Thin-Film Solar Panels Soon to Come of Age
Nihar is a member of The Motley Fool Blog Network -- entries represent the personal opinion of the blogger and are not formally edited.
I was dismayed to hear the news a few months ago that General Electric (NYSE: GE) decided to delay its plans to open a massive thin-film solar manufacturing facility. When I first read about thin-film panels, I thought the technology had far-reaching applications. I was a bit delusional in how far-reaching (i.e. thin-film house siding), but it is still a cheaper alternative to standard panels. My delusions dealt with flexible thin-films, which was the focus of the article I read. GE's factory is for rigid thin-film panels, which is still the most common type of thin-film panel.
Rigid thin-films were first brought to market on a mass scale by that solar stalwart First Solar (NASDAQ: FSLR), a company that has fallen on hard times. The end of solar subsidies have hit the stock hard, and its 1-year return is -50%. It needs to survive while the market gains strength, the oversupply disappears, and it improves its products. It has the know-how and experience to squeeze out improvements faster than GE.
First Solar can go farther faster, and it's going to have to. With net income ttm lower than -$550 million after flying so high before, First Solar needs to show that it can be profitable without fat and wasteful subsidies. At least First Solar's debt-to-equity ratio is hovering right above 0.15, and the current ratio is above 2. This means that there's little chance of it going immediately bankrupt.
The main benefit of thin-films was that they were cheaper to make. However, the price for traditional silicon solar cells has fallen. These are the normal thick ones we see on people's houses. Now that they are cheap, thin-film has less appeal. With the one advantage of thin-films gone, GE decided to work on efficiency before creating a massive manufacturing complex.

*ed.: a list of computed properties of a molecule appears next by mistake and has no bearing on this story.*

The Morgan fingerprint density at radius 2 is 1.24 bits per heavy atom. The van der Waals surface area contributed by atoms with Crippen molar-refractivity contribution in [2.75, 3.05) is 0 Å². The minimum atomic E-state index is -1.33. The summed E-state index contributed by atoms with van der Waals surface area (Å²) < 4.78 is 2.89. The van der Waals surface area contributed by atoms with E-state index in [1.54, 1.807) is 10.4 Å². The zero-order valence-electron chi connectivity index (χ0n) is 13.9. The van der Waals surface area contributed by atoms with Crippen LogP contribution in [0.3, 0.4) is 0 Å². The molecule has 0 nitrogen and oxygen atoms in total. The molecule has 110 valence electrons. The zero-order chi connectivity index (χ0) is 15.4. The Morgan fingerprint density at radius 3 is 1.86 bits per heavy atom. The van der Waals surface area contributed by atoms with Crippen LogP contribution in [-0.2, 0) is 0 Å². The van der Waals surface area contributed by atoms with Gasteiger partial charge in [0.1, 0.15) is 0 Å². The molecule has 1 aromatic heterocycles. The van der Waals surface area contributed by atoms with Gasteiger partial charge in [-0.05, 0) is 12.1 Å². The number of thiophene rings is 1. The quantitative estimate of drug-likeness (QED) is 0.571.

Do I think that these solar panels will have an effect on a giant like GE? Yes, if real breakthroughs in efficiency and cost can be made and if the company goes for flexible panels, then solar should become a large part of the revenue stream for GE.
Another issue is whether having a titan like GE entering the thin-film market will crush First Solar. I think that First Solar could benefit by having GE step into the market. It signals that thin-film is not just the fringe of an already fringe technology. Having a company as storied as GE at least validates the space. There are still plenty of people who do not know that there is such a thing as thin-film solar panels. At least having another big player in the market will increase the technology's profile. Thin-film is not arcane or obscure, but it is not widely known among the general public. As investors, we want the public to catch on to how great the product is right after we take a position.
It is important to explain that thin-film panels work better in harsh climates and low light situations. Both First Solar and GE's product pages mention that thin-film panels out-perform traditional ones in harsh climates and low light. Does the desert count as a harsh climate that lowers the efficiency of standard cells? Because the deal that First Solar closed with the United Arab Emirates would suggest they convinced the desert nation that thin-films suit them best.
You might want to wait before jumping into First Solar,which is the star of this article despite all the talk about GE. Wait for conditions to improve, and wait long enough for you to do the extensive amount of research required. The solar market is not recovering overnight, so there is time to learn more about it.
As for GE, there are so many other reasons to invest and not invest in gigantic company. Thin-film solar panels form part of an investment thesis for GE, but only part. I just like solar into the next 2 decades, and if GE can start now then it can position itself for a nice new revenue stream. At least wait to see if it meets it efficiency goals and completes the manufacturing facility. I will say that EPS growth at GE has been negative for a few quarters, and if the market punishes it for earnings continuing to shrink it might be worth grabbing a position in the 3% yielding stock.
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TheArchivist has no positions in the stocks mentioned above. The Motley Fool owns shares of General Electric Company. Motley Fool newsletter services recommend First Solar. Try any of our Foolish newsletter services free for 30 days. We Fools may not all hold the same opinions, but we all believe that considering a diverse range of insights makes us better investors. The Motley Fool has a disclosure policy.If you have questions about this post or the Fool’s blog network, click here for information.